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HIGH ACHIEVERS: Pro hockey dreams come true for Lindsay Eastwood

HIGH ACHIEVERS: Stay-Safe Edition
Keeping Local Sport Spirit High During the Pandemic

By Martin Cleary

At her eight-year-old birthday party, Lindsay Eastwood told the partygoers she wanted to be a professional hockey player and compete with the best in the NHL.

It’s all about dreaming big and she’s about to receive a late birthday gift. While the 6-1 defender didn’t make the NHL, she’s scheduled to start her professional hockey career Saturday, when she skates for the expansion Toronto Six.

Toronto Six’s Lindsay Eastwood. Photo: Twitter

The Six is slated to open the six-team National Women’s Hockey League season in Lake Placid, New York, site of the 1980 Winter Olympic Games. This season has been condensed into a 24-game schedule in 14 days because of the COVID-19 pandemic.

“It’s awesome that I have the opportunity to do something I love to play and something that I’ve done all my life,” Eastwood said in a telephone interview. “This will definitely be a special moment.”

It will be special for many reasons beyond the obvious. She quit hockey a fortnight before her first year at Syracuse University for medical reasons. But a miracle brought her back. She didn’t let her name stand for the 2020-21 NWHL draft. But a team later tracked her down.

Read more: Eastwood pilots Ottawa-to-Orange NCAA women’s hockey pipeline

Eastwood knew hockey would be part of her future, but at the time of the draft she had too many variables on her plate. But when Six head coach Margaret Murphy asked her in June to join the first-year team, it made perfect sense.


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In her final year at Syracuse, Eastwood needed to do an internship to finish her masters degree in Television, Radio and Film. But the pandemic had shut down sports. Murphy had an idea – play for us and complete your sports internship.

That two-for-one special was like a lottery win for Eastwood, whose masters project was called Behind the Mask. She had various teammates take off their caged hockey helmets and profiled the women behind the protective masks.

“There were no sports happening. It was stressful. I didn’t want my degree hanging over my head. I hadn’t graduated yet and she (Murphy) said come do your internship with us. It was a big drawing card to have that taken care of.”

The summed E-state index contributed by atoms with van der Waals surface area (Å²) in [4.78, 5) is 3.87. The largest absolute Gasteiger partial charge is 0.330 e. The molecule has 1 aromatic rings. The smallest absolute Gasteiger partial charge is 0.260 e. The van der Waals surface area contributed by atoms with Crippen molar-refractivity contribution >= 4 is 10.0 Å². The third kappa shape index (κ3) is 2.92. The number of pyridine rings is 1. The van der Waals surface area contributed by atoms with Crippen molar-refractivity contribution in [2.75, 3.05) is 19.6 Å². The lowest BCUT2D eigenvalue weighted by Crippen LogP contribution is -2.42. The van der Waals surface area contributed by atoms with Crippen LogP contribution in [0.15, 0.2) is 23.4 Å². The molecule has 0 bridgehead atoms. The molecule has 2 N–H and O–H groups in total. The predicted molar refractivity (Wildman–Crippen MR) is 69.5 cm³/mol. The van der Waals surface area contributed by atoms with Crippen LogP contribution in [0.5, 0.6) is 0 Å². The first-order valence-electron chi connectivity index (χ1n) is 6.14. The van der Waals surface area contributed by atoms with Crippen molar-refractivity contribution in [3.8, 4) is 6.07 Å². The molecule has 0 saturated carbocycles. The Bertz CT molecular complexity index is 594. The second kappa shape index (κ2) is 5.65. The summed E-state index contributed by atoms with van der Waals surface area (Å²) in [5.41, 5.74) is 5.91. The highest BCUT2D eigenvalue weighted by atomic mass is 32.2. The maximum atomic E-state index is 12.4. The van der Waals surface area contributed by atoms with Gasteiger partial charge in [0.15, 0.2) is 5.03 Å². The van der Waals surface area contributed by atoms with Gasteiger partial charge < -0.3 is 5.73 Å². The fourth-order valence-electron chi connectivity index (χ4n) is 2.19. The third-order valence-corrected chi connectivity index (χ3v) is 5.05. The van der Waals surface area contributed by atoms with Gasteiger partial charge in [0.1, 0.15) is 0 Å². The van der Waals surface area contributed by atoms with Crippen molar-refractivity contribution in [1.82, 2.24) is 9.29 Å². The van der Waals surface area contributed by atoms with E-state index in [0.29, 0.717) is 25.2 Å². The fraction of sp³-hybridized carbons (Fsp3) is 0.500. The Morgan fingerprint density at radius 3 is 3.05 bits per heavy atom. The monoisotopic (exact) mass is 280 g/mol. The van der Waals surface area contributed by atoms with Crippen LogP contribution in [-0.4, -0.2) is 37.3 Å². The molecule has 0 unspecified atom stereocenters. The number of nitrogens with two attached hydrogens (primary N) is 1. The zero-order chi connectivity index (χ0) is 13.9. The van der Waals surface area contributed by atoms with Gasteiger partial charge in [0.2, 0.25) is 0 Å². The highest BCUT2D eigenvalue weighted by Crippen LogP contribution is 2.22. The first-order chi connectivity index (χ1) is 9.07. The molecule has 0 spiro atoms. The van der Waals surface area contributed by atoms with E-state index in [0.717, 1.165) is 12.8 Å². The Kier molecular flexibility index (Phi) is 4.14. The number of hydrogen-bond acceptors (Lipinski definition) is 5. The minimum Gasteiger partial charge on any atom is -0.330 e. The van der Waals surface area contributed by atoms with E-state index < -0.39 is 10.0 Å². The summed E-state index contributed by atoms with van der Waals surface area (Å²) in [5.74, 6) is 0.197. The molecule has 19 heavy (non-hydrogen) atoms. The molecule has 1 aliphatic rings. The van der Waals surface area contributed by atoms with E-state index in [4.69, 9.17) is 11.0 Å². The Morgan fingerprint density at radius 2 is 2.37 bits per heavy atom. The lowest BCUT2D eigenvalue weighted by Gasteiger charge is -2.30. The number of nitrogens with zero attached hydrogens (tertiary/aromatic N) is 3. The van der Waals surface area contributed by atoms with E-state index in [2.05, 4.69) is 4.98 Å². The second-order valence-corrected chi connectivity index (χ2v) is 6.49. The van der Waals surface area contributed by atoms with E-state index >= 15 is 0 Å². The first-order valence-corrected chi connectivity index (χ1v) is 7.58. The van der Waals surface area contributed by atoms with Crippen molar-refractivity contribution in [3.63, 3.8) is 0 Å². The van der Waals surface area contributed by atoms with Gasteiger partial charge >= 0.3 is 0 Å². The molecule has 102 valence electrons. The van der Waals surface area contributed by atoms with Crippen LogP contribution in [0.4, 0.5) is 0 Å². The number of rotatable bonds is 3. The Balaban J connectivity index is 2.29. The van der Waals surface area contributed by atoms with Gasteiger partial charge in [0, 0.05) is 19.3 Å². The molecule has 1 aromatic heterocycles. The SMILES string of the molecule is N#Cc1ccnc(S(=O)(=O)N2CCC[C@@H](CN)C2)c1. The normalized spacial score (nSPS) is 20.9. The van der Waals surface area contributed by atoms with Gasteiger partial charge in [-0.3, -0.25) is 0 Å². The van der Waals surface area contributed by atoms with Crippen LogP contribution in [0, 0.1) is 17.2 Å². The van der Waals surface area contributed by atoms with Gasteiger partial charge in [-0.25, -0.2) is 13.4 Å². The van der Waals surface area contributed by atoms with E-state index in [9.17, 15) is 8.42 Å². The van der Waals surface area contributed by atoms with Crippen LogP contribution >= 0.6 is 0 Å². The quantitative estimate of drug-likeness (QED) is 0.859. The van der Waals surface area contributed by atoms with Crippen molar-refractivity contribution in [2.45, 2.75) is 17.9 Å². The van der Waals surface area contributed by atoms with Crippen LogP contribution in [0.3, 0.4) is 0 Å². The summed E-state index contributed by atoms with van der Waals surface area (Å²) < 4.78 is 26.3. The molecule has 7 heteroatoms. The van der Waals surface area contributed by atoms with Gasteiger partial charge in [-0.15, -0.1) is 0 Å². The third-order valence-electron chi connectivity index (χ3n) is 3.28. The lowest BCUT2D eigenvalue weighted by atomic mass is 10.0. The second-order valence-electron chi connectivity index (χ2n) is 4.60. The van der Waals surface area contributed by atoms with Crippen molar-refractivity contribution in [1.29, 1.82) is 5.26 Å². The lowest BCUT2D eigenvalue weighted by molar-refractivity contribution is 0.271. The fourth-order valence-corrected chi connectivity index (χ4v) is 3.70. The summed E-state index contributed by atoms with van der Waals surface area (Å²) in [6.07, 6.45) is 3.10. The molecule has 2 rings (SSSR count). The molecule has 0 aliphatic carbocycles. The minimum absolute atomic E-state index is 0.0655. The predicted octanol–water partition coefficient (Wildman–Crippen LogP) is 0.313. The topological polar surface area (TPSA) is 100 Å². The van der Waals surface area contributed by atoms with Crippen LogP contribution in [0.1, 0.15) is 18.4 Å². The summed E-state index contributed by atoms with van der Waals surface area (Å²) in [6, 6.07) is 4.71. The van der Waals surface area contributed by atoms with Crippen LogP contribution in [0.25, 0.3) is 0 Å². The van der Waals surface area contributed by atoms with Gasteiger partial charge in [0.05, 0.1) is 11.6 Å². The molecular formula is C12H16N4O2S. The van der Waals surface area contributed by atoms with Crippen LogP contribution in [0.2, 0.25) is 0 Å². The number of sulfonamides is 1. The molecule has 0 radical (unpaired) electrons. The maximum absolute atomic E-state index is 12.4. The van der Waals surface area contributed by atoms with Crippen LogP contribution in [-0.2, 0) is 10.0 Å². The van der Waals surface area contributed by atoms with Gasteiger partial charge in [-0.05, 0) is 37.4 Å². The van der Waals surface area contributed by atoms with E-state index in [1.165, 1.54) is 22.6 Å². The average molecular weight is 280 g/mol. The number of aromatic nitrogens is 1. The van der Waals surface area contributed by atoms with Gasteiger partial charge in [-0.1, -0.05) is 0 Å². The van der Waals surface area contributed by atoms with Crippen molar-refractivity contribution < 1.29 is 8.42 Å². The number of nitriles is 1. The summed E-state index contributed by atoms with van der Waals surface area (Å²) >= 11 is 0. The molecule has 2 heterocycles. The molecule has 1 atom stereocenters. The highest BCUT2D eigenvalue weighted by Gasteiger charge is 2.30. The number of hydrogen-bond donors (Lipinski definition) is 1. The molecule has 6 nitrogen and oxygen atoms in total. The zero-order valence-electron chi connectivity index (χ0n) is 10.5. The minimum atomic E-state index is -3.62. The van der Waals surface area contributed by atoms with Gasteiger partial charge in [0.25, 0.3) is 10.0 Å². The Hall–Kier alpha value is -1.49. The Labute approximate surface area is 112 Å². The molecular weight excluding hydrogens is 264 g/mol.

“I knew I wasn’t ready to not play hockey,” the Nepean Wildcats product added. “I wanted to keep playing, but I wasn’t sure what it was going to look like. I wanted to play pro and didn’t know they were bringing a team to Toronto.”

Before Eastwood was contacted last spring by Murphy, she received a date for a job interview with the NHL Network. She was upbeat about that opportunity to be on camera and talk hockey. But the pandemic nixed that interview and opportunity.

Lindsay Eastwood with the Syracuse Orange in 2018. File photo

Four years earlier, an autoimmune disease ended her career as a hockey player. Eastwood discovered she had blood clots in her lungs two weeks before starting classes at Syracuse. She sat out her freshman hockey season.

“I’m not sure how I got the blood clots and was told I would have them the rest of my life. I was devastated,” said Eastwood, who started taking blood thinners at the same time she started to transition to a new sport, rowing.

But at her first annual blood test, her life miraculously changed. The doctor told her to prepare for the obvious result that she would still require blood thinners (only 2.5% are cured). But the test result showed a total reversal.

“It went away. I don’t know why. I never thought I would step on the ice again,” said Eastwood, who had started to learn the “really hard” basic elements of rowing under former Canadian Olympian and Ottawa coach Laryssa Biesenthal.

And now the former Syracuse captain, 2020 College Hockey American division champion, first-team all-star and all-academic honoree will begin her professional hockey career on Saturday. A very belated Happy Birthday, Lindsay.

Martin Cleary has written about amateur sports for 48 years. A past Canadian sportswriter of the year and Ottawa Sports Awards Lifetime Achievement in Sport Media honouree, Martin retired from full-time work at the Ottawa Citizen in 2012, but continued to write a bi-weekly “High Achievers” column for the Citizen/Sun.

When the pandemic struck, Martin created the “Stay-Safe Edition” to provide some positive news during tough times, via his Twitter account at first and now here at OttawaSportsPages.ca.

Martin can be reached by e-mail at martincleary51@gmail.com and on Twitter @martincleary.


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